In this debate, we probably should err on the side of retaining the concept of immunity for prosecution and the provisions in our constitution. What we perhaps ought to do is to redefine and delicately delineate actions that qualify and meet the standards or thresholds that are henceforth set, upon which a governor or president may successfully invoke the immunity clause.
Clearly, a commission of rape, murder, and embezzlements would of course not meet such standards and would not qualify for the contemplated protections. Preconditions would be set or required of actions that would meet the protection of a governor or president! I say this because there have been in recent times too many cases, glaring cases if I might add, where public officials have been suspected of engineering assassinations and killings that are politically motivated, and such heinous crimes have only met with murmurs of rumor quality. There have been cases where public officials have been accused of corruption and embezzlements or engaging in arsons to cover up egregiously heinous crimes. Further, there have been cases of public officials engaging in criminal conspiracies to pervert public interest, national interests, and general public good. These instances merit thorough investigations and determinations, whether such public official's notorious misconducts warrant the stripping of immunity.
A governor or president who is found in such instances to have committed criminal acts -- or conspired, aided, or abetted the commission of such offences by others -- is surely not deserving of immunity from prosecution by any stretch of the legal concept. The Nigerian Constitution presently offers carte blanche-immunity protections to president and governors. Nigeria ought to review these provisions and sections of the Constitution to repeal completely or to make amendments that reflect standards or threshold of conduct warranting such absolute constitutional protections, threshold beyond which the prosecutorial door is open and the immunity protection door is slammed in the face of erring public officials.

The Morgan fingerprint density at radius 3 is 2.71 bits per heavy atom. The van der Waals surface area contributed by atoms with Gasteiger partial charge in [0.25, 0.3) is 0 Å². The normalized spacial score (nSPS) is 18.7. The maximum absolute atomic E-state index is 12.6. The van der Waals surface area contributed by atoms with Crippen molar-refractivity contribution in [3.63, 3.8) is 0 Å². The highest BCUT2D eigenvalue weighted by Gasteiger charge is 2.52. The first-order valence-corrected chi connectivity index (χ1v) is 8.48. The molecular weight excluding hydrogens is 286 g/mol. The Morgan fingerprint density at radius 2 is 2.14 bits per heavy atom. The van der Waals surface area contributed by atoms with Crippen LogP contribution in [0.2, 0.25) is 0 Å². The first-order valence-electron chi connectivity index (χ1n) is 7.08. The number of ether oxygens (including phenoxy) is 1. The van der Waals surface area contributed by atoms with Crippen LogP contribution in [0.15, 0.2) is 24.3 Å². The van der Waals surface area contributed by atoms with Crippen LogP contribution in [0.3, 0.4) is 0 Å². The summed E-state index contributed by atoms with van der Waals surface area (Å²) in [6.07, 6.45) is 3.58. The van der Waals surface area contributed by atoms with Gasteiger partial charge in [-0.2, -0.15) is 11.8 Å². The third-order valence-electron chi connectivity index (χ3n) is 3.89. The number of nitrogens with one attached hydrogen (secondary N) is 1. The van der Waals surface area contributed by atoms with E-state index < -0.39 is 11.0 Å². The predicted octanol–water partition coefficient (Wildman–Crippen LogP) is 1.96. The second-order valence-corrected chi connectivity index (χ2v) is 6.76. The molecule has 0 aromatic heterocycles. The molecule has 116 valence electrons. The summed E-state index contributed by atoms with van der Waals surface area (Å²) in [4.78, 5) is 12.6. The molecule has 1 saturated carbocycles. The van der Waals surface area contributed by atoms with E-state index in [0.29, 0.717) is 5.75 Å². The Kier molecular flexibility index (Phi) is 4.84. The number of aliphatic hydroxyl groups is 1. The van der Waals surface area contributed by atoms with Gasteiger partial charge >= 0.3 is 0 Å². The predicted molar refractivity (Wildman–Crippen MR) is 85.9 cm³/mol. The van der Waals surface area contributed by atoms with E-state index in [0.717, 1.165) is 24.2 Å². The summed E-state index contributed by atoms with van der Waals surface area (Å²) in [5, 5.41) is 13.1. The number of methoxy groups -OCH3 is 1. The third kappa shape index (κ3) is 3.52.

But this must clearly distinguish categories of actions that may be undertaken in good faith by, say, a governor or president in the public interest, while such governor or president is in office. For example, if a governor or president give orders for the demolition of my house because my house did not comply with the zoning laws of my locality or the president, or governor orders my house to be demolished because I have not maintained my house -- and it has become structurally unsound and unsafe, thereby constituting a public safety hazard, nuisance, and emergency, the governor or president should not be encumbered from the bold and courageous action of ordering the destruction of my house to safeguard public or national interest. Such governor or president must not be exposed to criminal or civil liabilities, penalties, or encumbrances for such transparent actions undertaken in good faith while in office and for the general welfare or public good of Nigerians. It would be different, however, if the governor or president allocates the land, hitherto occupied by my house, to himself or his in-laws. Such egregious misconduct would not meet the muster of immunity from prosecution! An amended Nigerian Constitution should so reflect distinctions of good faith, transparent actions, contrasted against corrupt usurpation gubernatorial or presidential powers.